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10/10/10 = X/X/X = XXX

When I was in sixth grade I made a vow to myself that I would live as healthy a lifestyle as I possibly could. I was going through some major health problems at that point in my life (which I’m sure will all be explained within my art at some point in my existence) and made a conscious choice to not do anything else to harm my body.

Two years down the line a lot had changed in my life. My family had moved from Hillcrest, NY to Chittenango, NY, I was attending a new school where I was slowly learning how to socialize, hospital treatments were few and far between, and I was introduced to a variety of underground subcultures. Eighth grade was the year in which personalities and long term life choices were starting to solidify for most of my peers. The stoners began to explore the difference between hookah and bong hits, the theater gurus started to have wet dreams about their debut in the Justin Beiber musical (which translates to Britney Spears LIVE in the year 2000), JNCO kids started to peruse the clearance racks at Sears for oversize bell-bottoms, there was a hormone race for all, but a select few chose to see how far they really could take their sexual lives without concern for the aftermath, exercise and around the clock nutritional intake journals filled the book bags of a variety of students that spent their weekends pricing whey powder, economics took on a whole new meaning to those pinching pennies for a just out of reach of a Playstation 2, and a small group of us began to explore the underground culture of the local, national, and international Punk and Hardcore movements.

Punk and Hardcore was more than to music to me, even then. Going to the mall to buy CDs of The Vandals, MXPX, The Queers, Strife, The Bruisers, and the like was more than just a shopping experience, it was a quest for a new life philosophy. My quest had started in a hospital bed a few years earlier but I needed to find a soundtrack to match it. I instantly latched onto pop-punk but started to dabble into the faster and angrier music. I was exposed to bands like Earth Crisis and Strife that sang about their devotion to drug-free and alcohol-free lifestyles but their musical presentation and lyrical style didn’t hold my attention as it felt more like a performance than someone laying their beliefs on the line. With that said the record stores never opened me up to the philosophy that I could sing along to but I always loved the search.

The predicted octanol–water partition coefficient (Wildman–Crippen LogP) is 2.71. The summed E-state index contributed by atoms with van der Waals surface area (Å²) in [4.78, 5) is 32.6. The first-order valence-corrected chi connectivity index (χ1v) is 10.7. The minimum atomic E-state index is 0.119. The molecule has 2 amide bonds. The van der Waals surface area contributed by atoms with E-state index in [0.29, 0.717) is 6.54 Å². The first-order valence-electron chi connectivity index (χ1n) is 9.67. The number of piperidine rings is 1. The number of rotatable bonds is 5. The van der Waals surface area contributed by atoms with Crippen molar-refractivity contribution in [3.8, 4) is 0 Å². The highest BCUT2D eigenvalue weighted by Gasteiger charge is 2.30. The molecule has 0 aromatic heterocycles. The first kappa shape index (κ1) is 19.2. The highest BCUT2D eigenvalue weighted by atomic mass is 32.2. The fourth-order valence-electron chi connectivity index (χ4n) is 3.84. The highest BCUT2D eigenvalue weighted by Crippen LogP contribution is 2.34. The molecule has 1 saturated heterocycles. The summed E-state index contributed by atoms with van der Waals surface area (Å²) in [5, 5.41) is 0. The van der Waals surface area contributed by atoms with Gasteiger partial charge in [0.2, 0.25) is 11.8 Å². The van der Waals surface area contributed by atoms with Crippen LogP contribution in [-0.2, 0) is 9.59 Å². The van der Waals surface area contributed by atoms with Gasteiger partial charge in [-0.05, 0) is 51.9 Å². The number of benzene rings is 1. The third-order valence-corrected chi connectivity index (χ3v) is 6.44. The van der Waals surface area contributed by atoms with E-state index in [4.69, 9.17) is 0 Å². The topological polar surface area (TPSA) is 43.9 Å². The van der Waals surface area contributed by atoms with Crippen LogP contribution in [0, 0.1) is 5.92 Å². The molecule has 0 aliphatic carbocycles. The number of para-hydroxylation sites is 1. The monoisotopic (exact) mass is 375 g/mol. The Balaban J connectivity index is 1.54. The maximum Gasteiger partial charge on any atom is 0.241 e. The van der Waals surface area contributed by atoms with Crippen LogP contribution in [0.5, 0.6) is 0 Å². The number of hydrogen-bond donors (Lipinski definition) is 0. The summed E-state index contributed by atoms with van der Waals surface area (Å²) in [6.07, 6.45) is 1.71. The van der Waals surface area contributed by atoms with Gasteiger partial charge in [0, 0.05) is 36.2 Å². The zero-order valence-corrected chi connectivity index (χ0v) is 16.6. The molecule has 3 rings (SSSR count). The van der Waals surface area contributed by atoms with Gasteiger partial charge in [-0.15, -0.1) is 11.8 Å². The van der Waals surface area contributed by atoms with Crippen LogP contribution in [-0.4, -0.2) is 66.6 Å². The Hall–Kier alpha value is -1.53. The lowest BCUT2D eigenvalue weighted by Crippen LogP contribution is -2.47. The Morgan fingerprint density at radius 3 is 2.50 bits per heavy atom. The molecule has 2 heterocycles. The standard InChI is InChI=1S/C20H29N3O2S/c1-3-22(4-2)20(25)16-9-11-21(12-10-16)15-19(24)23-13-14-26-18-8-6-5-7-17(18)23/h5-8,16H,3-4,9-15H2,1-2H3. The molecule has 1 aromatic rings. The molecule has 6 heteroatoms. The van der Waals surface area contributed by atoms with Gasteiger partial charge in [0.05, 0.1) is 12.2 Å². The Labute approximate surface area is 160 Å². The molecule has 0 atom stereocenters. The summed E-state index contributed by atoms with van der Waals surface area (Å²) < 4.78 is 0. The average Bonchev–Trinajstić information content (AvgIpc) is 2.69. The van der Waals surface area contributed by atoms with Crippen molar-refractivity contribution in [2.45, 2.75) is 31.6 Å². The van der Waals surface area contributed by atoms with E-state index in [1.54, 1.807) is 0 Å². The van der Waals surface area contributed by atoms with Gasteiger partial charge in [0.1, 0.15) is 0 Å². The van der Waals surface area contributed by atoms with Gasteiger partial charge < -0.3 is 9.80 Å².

Flash forward another 4 years. I was a senior in high school, still a lost soul but finally starting to figure it all out. I learned how to communicate properly without stumbling over my words, I had a steady job that I really enjoyed, my green Honda Accord (may it Rest In Peace) was a ticket to sanity, I had a group of friends that always made me laugh, college (my theoretical saving grace) was only a few months away, and I played bass and sang in a band whose best shows were in my basement with the three members jamming and jumping around. It was during one of these band practices that my guitarist, Phill, suggested we take my car to a local show that was happening within the next few hours. Without any hesitation the three of us packed into my car and drove on down to the Westcott Community Center.

The Westcott was a venue that I had frequented on numerous occasions for a variety of shows but always felt a bit alienated from. I knew people there, always socialized, and sang along to the bands but I never was one of the locals. I was more-so a stranger who wondered into the wrong house and stayed for a while once every month of so. When we arrived this time things were a bit different. Mohawks, multicolored hair, and a variety of facial piercings were not in style while awkward kids with oversize t-shirts, camouflage shorts, and intellectual conversations were hip. Phill had rushed us there to see one of the first shows by a band called Black Sheep Squadron who were a band that a measly thirty kids had apparently come out to see. We stood in the center of the room and watched this group of four crazy individuals scream their lungs out, bleed on their instruments, and speak words that finally made sense to me.